Penglipuran is a traditional village built according to Balinese traditions that have developed over hundreds of years. It is located at an altitude of 625 meters above sea level and spans over a hundred hectares, including rice fields and a bamboo forest with trails for trekking and mountain biking.
Penglipuran still preserves its culture in accordance with the principles of the Balinese philosophy of Tri Hita Karana.
The name Penglipuran has several explanations. According to one, "pengeling" means "to remember," and "pura" means "temple, ancestral place." According to another explanation, "penglipura" comes from the words "pelipur," which means "comfort," and "lipur," which means "misfortune." So, in combination, Penglipuran means a place for solace.
Most buildings in this village are made of bamboo, and the roofs are covered with bamboo tiles.
The village has been recognized as one of the cleanest in the world and has received an award for environmental conservation from the Indonesian government. It is not permitted to park vehicles inside the village.
Women of Penglipuran gather periodically to sort garbage. Organic waste is used for fertilizer, while plastic is sent for recycling.
In the central part of the village, symbolically called "the body" (pawongan), there are 76 houses of local residents, located on both sides of the central street.
Visitors can enter any courtyard in the village and observe the daily life of the residents. It is not considered impolite, and the courtyard gates are open.
Each plot of land owned by a villager measures 800-900 square meters and is inhabited by one Balinese family, mostly farmers and artists. They live modestly, cooking over open fires and using firewood.
Almost every house has either a souvenir shop or a traditional eatery (warung). The food here is simple and inexpensive but quite tasty. The shop owners weave baskets and carve wooden figurines. In many courtyards, nuts and coffee are available for purchase.
Here you can see the elements of a traditional Balinese house. Typically, it consists of several structures: sleeping houses for different generations (all living in one courtyard), a separate kitchen building, utility buildings, ceremonial pavilions, and a family temple. The roofs of the houses are covered with palm and bamboo leaves or tiles.
The layout of the houses and the entire village is designed with orientation towards the sacred Mount Agung.
Bamboo is one of the primary building materials for structures in Penglipuran. Residents use 4-5 layers of bamboo, bound together, to construct roofs and make room-dividing walls. However, due to the excessive bamboo harvesting, residents of Penglipuran have started using modern building materials.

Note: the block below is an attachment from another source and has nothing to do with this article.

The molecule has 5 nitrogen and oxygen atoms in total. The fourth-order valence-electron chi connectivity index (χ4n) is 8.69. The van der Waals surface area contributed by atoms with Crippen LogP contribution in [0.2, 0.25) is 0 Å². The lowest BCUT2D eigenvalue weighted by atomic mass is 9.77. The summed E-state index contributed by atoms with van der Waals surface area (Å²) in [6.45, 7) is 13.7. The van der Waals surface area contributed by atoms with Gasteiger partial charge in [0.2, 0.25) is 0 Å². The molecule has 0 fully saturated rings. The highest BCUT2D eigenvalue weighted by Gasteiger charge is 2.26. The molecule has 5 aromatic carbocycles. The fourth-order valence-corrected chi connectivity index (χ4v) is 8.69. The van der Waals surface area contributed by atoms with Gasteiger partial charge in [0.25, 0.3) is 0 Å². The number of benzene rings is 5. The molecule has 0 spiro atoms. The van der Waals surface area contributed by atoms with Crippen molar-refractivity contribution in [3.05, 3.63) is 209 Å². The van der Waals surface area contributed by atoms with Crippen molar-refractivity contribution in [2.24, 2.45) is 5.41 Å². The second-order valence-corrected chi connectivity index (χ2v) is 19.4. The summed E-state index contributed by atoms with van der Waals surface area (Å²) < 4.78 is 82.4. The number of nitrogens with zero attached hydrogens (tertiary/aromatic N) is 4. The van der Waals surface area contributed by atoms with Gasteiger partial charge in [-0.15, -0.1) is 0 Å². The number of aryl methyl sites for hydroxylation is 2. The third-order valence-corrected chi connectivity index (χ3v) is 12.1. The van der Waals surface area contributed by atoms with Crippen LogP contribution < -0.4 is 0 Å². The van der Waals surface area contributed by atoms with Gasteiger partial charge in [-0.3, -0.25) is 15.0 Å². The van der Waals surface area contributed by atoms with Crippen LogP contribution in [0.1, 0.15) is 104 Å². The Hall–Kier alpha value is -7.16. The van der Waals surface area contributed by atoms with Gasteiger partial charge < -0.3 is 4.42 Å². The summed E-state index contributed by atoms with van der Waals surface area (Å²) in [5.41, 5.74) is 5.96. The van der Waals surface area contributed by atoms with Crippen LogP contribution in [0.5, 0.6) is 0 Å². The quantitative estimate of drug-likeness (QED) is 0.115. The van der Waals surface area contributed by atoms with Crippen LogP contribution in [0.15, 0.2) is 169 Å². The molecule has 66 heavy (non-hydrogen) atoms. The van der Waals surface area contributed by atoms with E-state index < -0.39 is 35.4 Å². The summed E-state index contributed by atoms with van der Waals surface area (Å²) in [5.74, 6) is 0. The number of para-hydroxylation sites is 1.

The village community believes that the bamboo forest did not grow naturally but was planted by their ancestors. Therefore, bamboo is considered a symbol of their historical roots. The bamboo forest area in Penglipuran covers 38 hectares and consists of 15 bamboo species.
Each family head in this village owns eight acres of land for building a house, forty acres of farmland, seventy acres of bamboo forest, and twenty-five acres of rice fields. According to Penglipuran's rules, this property cannot be transferred to anyone without the knowledge of the village residents.
On the side of the village facing away from Agung and towards the ocean, there is a temple dedicated to the deceased (pura dalem) and a cemetery. On the side facing Agung, there is a temple dedicated to the main deities (pura puseh). There is also another temple in the village center, which is considered the central point for the village's foundation (pura desa). This temple layout is traditional for all of Bali and is called "Three Mandalas."
The main deity temple in Penglipuran is called Pura Penataran Desa Pekraman Panglipuran.
The traditional Balinese cremation ceremony for the deceased is not performed here. They are simply buried in the cemetery.
The village is most vibrant before the Balinese "New Year" Galungan when each house displays a penjor, a bamboo pole decorated with rice straw decor, at its gate.
According to the 2012 census, 980 people lived in the Penglipuran village.
Most people in Penglipuran marry residents of their own village to preserve their lineage. Therefore, most of the population is related by blood. If a man from Penglipuran marries a woman from another clan/family outside the Penglipuran village, he still has to fulfill his duties as a member of the Penglipuran village society.
The entrance ticket to the village for one adult costs 50,000 rupees.